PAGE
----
What I about to relate occurred in 2018, if I remember right.

This little tale is about a pen. Not just a pen. A Parker pen. Not just any Parker pen. A solid gold Parker pen. A priceless solid gold Parker pen that is actually more valuable to me than its gold content multiplied by ten. It is an heirloom that came into my possession after my father’s death in 2015. It had come into his hands from his father—my grandfather--Dr Ananada Chandra Bhattacharjya, who practiced and prescribed for his patients during the late 1800s and the early 1900s.

I held on to that pen—my greatest possession—with great affection and bestowed the greatest of care on it. I held it secure in in a leather bag in an almirah. Sometime in 2018, I happened to take out the pen from its nest in my leather bag and found, to my utter dismay, that it was not working.  It had suffered what to me appeared to be irreparable damage. I haunted every pen repairing house in Agartala, but all of them, after an initial look over followed by a more scrupulous examination, said with a sigh, “Sir, it is not within our capabilities to repair this pen. You may have to send it to London.” 

Once I had exhausted all avenues in Agartala, I was devastated. It was as if I had lost all expectations of any further happiness in life. I became an insomniac—I could not sleep.

I brought myself back to my senses and decided not to give up. I expanded my horizons and contacted every pen repairing enterprise of repute I could trace in every nook and corner of India. I could not take the pen around the country physically, and so, the pen repairers I contacted could only examine the pen on video. The verdict was unanimous: my precious Parker pen was not repairable. 

I did receive a faint inkling of hope from a pen shop owner in Delhi, who told me that there was only one man in all of India who could repair this pen. This man’s family had a remarkable history: they had repaired the pens of all men of fame and might, men such as Motilal Nehru, Jawaharlal Nehru and Subhash Chandra Bose. Unfortunately, the pen shop owner in Delhi didn’t recollect this genius pen repairer’s name and location.

I redoubled my efforts. I was unrelentingly determined that if this pen genius Vishwakarma and his family still lived in any part of India, I would trace them. I contacted every single possibility—even the most remotely promising. 

And finally, I struck gold. One pen specialist, after seeing my video of the Parker pen, said, “Yes, I can repair it easily. Send it to me. “ 

I had found the Bhagwan of Pens. His name is Shri Dilip Basak, Electromach. His establishment is at 21, Devendra Ghosh Road, Bhawanipur, Kolkata 700 025., Cell No 98308 28769/62915 74348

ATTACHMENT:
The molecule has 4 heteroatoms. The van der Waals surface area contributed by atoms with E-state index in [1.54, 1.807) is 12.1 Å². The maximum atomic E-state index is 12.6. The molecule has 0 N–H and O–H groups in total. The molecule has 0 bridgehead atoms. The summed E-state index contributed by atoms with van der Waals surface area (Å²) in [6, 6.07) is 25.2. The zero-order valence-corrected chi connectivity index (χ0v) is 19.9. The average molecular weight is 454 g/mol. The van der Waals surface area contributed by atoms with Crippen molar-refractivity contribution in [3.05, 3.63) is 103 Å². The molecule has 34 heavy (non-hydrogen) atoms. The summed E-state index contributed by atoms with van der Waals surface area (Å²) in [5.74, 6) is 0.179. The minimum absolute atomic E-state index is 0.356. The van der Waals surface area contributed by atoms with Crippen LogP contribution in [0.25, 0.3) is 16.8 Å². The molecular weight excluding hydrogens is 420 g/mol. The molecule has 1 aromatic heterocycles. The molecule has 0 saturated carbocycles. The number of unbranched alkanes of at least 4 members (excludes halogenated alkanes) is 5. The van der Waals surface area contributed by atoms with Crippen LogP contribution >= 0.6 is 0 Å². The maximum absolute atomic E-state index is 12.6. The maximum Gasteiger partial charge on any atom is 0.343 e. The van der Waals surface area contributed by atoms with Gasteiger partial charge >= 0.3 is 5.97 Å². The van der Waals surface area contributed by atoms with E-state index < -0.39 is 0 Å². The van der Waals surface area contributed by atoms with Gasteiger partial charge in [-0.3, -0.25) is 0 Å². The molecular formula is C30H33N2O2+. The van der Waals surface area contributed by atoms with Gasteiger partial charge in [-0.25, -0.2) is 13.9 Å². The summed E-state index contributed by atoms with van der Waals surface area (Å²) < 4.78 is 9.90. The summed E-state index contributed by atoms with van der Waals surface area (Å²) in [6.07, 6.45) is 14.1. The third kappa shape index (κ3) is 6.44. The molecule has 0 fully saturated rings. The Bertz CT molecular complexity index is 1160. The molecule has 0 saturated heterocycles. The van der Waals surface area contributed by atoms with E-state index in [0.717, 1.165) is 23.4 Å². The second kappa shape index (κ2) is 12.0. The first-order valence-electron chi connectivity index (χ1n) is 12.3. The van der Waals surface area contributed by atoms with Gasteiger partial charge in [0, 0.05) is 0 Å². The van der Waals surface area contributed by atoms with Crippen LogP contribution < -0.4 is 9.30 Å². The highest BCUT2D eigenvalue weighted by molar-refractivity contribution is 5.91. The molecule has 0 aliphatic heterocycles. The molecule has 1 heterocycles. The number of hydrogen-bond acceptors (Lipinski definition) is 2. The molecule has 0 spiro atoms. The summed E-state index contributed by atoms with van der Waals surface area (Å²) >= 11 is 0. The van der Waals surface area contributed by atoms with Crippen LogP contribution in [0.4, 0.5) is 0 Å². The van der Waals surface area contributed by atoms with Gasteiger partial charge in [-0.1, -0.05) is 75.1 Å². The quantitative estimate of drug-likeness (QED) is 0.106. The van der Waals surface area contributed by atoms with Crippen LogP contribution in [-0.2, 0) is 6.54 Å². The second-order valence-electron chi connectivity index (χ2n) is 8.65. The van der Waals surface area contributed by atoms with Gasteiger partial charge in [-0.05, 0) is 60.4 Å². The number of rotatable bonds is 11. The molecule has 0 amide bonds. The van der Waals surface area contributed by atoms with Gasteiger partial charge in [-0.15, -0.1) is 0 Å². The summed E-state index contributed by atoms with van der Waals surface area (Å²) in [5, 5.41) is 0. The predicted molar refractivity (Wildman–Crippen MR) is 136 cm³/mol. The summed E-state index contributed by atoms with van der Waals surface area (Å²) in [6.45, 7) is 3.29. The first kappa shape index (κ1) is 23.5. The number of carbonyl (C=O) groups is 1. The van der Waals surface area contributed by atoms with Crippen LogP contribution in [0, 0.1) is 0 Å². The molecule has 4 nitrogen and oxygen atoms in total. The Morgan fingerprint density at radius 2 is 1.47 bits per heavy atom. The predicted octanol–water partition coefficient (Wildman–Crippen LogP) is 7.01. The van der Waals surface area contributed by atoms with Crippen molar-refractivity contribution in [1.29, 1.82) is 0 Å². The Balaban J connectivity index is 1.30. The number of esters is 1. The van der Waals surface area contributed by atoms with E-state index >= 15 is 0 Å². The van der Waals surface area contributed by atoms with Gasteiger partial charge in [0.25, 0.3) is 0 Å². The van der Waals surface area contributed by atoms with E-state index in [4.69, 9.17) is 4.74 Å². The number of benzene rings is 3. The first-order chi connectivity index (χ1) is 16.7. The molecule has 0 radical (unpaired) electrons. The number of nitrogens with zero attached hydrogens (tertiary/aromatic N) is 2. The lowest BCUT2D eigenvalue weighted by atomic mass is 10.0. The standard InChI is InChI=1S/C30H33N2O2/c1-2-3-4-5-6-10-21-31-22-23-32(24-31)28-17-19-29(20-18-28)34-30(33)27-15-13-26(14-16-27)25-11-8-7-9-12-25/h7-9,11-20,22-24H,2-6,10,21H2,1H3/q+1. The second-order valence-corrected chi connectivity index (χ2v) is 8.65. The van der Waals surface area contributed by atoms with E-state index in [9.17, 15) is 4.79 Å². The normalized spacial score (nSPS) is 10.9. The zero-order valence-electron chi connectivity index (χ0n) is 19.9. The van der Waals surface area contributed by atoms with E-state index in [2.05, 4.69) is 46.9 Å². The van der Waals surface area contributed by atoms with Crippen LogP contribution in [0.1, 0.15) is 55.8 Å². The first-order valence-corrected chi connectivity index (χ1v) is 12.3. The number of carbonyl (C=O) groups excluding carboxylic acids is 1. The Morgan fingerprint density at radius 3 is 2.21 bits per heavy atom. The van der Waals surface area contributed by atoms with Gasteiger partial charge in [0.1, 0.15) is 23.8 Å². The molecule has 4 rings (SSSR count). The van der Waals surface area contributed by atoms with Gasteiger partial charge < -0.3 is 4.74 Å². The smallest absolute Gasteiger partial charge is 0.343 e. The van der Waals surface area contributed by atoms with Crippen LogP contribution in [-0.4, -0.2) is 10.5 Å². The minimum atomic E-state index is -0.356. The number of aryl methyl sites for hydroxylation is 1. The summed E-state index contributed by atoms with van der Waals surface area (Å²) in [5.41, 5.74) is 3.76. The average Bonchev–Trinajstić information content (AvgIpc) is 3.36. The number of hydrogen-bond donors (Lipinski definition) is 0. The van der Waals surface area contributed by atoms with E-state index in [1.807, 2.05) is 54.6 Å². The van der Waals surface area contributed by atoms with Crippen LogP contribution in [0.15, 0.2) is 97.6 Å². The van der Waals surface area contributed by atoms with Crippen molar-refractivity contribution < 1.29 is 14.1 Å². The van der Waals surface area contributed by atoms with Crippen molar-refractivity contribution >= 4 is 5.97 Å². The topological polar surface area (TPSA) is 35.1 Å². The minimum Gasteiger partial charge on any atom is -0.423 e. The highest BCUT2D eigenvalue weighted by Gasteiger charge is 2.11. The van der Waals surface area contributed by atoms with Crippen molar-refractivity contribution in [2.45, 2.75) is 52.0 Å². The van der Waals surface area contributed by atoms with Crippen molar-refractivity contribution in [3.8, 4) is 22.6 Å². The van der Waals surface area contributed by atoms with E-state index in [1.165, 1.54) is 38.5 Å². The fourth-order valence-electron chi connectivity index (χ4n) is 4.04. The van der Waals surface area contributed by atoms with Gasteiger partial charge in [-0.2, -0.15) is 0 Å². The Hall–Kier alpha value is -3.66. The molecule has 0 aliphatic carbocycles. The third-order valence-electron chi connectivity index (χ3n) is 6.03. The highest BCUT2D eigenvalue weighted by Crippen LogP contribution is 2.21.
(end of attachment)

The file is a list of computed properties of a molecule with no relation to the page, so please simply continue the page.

I lost no time in rushing the pen to him. After about seven days, he called me to tell me, “Sir, your pen is ready “. The news made me wild with joy, a joy that mushroomed like a nuclear blast when I actually received the pen and found that he had not only done a perfect job of the repairs, but he had also obliterated the minor scratches that age had etched into the pen. Dilip Basak is Shilpi, he is Vishwakarma, he is a perfectionist to whom even the tiniest of defects is an abomination!

In the course of subsequent interactions with him, I learned that his father, Bhola Nath Basak, had repaired the pens of such luminaries as Dr Bidhan Chandra Ray, Siddhartha Shankar Roy, Atulya Ghosh and Prafulla Sen. Basak himself had restored the pens of Satyajit Ray, Jyoti Basu, Buddhadeb Bhattacharya, Somnath Banerjee and so many others.

May his tribe Of Shri Basak increase

I have a large array of pens, most of which were gifts from well-wishers, including Saumitra Bandyopadhyay, Arun Singhvi—the Chairman of famous ASG Eye Care Hospital—and so many friends and colleagues, including my best friend Kazi Shah Alam. Saumitra and Dr Arun are connoisseurs of pens. Dr Arun writes by ink pen only. He has gifted me one rarest specimen of Sailor pens.

I love pens! I have in my possession pens that represent almost all big-time pen manufacturers: Lamy, Waterman, Cross, Safire, Sailor, Parker and others. My collection includes single use pens too.

 Unfortunately, I have no Mont Blanc. Some of my friends, however, do have one or two Mont Blancs. I am sure some time in this life I will add a Mont Blanc to my collection, even if I have to climb the Alps for it.